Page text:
The world is changing fast and to keep up you need local knowledge with global context.
The wonderful thing about being in the journalistic business is that although many developments are designed to confuse, eventually everything does make sense. It just takes time for the truth to become fully exposed. All we need is patience and pieces do fall into place in the virtual jigsaw puzzles. The seismic scale of Nenegate told us this wasn’t the kind of shock that happened overnight. Most South Africans suspected it to be the result of some very deliberate levers being pulled in high places. Among them was a crude rent extraction attempt by the chairman of President Jacob Zuma’s personal “foundation” who’d been installed as head of South African Airways. In two years, this former secondary school teacher replaced seven CEOs. Finance Minister Nhlanhla Nene tried to end the madness and, as a consequence, was replaced overnight by a pliable imbongi. The markets intervened and the idiocy was addressed, but at huge cost. Slowly, hard facts have been emerging around the mysterious interloper called Quartile Capital which was set to earn R256m for simply being black owned. And the truth is being exposed about the disgusting abuse of power and public resources by SAA’s chair Dudu Myeni whose involvement triggered the mess. Myeni is not the mother of Jacob Zuma’s love child according to an official statement by the Presidency. But this insanity has all the qualities of an extremely powerful, potentially mind-altering honey trap. Indeed, even though new Finance Minister Pravin Gordhan has committed to replace SAA’s board of directors, Myeni and her empire remain gloriously intact. Surely South Africa deserves better? – Alec Hogg
JOHANNESBURG, July 7 (Reuters) – South Africa’s state airline ignored procurement procedure when it awarded a contract to restructure $1 billion of debt to a little-known financier, the Business Day newspaper reported on Thursday.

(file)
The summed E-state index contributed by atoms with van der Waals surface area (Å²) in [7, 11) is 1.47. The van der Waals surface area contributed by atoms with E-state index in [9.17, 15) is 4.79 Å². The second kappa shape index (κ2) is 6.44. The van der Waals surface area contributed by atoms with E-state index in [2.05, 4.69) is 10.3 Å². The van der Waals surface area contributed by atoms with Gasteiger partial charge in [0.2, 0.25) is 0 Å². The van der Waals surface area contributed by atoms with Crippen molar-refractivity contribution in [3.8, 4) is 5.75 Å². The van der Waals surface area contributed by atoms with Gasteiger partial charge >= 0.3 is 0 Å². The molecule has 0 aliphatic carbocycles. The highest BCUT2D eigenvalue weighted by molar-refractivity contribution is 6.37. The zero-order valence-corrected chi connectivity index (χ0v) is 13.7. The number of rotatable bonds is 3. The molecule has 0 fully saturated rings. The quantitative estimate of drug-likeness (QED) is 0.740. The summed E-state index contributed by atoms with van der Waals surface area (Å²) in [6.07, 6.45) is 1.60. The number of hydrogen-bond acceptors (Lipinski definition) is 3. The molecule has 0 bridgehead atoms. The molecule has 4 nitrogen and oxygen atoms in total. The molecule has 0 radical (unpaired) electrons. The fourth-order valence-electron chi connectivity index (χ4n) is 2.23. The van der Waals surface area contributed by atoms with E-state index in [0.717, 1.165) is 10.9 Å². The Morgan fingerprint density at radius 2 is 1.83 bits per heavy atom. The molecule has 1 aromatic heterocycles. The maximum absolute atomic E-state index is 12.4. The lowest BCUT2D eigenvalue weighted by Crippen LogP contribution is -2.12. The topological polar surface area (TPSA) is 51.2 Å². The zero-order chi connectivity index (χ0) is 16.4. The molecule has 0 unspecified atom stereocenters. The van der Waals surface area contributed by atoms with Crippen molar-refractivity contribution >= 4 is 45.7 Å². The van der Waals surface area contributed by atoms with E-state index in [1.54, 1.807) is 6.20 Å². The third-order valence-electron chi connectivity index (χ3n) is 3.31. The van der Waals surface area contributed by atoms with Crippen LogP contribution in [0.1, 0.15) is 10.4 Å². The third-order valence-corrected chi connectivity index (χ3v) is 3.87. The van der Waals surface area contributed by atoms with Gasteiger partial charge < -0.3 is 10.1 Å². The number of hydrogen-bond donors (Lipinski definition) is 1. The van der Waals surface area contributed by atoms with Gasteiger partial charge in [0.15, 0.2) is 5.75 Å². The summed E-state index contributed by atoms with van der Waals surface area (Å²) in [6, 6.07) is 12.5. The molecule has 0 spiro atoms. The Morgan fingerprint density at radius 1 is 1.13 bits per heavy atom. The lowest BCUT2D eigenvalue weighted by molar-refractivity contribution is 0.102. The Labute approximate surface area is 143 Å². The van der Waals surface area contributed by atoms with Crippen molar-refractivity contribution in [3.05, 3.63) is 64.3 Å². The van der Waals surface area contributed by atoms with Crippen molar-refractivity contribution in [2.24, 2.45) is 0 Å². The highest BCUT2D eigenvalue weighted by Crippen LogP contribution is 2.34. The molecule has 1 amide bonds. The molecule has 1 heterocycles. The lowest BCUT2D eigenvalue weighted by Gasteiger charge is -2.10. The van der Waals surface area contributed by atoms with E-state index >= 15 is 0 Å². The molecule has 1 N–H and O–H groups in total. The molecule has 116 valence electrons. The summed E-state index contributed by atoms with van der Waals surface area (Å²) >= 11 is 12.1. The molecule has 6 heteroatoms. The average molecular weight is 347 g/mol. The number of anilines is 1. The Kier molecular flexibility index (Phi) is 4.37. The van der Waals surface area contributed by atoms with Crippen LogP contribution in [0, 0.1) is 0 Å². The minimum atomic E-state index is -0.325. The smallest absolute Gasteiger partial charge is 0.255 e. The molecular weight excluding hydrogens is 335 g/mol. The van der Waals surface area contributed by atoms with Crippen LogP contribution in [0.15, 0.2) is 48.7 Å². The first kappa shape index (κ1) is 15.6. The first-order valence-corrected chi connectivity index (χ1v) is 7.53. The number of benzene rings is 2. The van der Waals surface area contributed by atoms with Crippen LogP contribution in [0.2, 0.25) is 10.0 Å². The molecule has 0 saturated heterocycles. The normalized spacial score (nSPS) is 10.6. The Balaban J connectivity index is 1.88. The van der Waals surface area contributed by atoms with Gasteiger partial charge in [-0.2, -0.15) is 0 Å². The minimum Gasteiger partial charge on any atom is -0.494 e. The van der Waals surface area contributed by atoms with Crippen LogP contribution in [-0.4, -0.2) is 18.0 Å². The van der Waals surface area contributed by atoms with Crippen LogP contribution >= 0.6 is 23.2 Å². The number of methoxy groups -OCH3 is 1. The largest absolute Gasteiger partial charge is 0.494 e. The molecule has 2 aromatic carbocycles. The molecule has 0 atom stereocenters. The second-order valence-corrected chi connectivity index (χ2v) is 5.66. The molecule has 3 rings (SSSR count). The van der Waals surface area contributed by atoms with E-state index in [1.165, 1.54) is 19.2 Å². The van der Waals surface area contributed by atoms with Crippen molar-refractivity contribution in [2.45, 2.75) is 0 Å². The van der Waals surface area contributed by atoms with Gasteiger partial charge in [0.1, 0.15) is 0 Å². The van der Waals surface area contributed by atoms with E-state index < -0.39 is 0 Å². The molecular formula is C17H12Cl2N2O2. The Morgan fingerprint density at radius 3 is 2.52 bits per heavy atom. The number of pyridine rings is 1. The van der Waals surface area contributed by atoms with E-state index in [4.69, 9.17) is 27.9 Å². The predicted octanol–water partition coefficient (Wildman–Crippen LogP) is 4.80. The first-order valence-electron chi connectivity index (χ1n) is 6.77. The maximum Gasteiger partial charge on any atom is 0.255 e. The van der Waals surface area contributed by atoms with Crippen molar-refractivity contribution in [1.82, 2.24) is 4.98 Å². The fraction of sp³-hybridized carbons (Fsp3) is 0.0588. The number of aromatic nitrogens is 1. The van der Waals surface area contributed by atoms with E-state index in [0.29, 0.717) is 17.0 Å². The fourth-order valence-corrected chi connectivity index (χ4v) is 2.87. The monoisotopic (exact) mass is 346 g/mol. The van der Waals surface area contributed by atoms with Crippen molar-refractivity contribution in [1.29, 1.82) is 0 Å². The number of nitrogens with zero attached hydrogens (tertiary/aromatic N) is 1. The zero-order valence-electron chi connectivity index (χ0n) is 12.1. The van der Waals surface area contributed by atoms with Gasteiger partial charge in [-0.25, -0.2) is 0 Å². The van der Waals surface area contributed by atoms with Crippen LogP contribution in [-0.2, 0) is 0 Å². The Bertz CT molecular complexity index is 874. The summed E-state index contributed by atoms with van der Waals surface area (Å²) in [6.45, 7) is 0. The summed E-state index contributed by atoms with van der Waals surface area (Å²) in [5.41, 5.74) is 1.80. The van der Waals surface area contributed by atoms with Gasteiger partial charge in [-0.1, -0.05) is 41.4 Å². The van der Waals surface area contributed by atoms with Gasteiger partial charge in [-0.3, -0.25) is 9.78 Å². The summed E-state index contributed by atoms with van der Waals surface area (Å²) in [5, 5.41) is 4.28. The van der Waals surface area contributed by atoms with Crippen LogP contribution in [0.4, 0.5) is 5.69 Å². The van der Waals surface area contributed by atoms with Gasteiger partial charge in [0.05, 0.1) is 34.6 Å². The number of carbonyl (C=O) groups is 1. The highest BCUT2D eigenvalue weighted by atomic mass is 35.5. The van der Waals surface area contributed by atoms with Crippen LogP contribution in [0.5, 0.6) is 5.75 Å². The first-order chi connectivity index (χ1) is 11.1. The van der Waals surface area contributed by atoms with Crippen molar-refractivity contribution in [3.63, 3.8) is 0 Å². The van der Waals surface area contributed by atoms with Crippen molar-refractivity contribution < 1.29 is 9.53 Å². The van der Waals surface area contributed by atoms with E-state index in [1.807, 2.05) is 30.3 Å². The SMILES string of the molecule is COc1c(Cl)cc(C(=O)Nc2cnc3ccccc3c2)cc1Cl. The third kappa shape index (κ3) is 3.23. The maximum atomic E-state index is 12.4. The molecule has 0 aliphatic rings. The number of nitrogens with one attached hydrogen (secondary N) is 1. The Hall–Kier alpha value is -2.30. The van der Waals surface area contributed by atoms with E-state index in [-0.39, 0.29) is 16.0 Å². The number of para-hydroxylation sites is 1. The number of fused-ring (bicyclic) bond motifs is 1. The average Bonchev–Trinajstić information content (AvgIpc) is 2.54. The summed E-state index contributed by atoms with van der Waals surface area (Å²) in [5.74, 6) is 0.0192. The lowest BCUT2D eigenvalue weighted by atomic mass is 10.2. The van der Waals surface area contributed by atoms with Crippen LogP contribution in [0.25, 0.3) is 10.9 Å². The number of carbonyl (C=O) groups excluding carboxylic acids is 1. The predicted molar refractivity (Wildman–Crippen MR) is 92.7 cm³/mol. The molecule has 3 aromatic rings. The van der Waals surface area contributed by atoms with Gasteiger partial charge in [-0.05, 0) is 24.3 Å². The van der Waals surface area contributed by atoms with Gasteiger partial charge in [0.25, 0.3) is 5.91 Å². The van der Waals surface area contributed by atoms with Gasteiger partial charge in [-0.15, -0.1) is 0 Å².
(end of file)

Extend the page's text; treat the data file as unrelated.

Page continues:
The South African Airways (SAA) board went against the advice of its own treasury by agreeing to pay boutique financier BnP Capital a 256 million rand ($17.4 million) success fee without putting the contract out to tender, according to the newspaper.
The fee is at least three times more than what the airline would have paid if it had put the contact on open tender, the newspaper said.
The cash-strapped carrier is under National Treasury oversight and has until now failed to publish its 2014-15 financial results despite numerous extensions, while relying on state guarantees of 14.4 billion rand to keep it afloat.
— Ray Hartley (@hartleyr) July 7, 2016
SAA’s financial woes were at the centre of a political storm in December when President Jacob Zuma axed finance minister Nhlanhla Nene.
Citing a confidential memo seen by its reporters, the newspaper said SAA had chosen to ignore procurement processes because of urgent loan repayments due at the end of June.
SAA did not immediately repsond to an emailed request for comment.
Cyril Ramaphosa: The Audio Biography
Listen to the story of Cyril Ramaphosa's rise to presidential power, narrated by our very own Alec Hogg.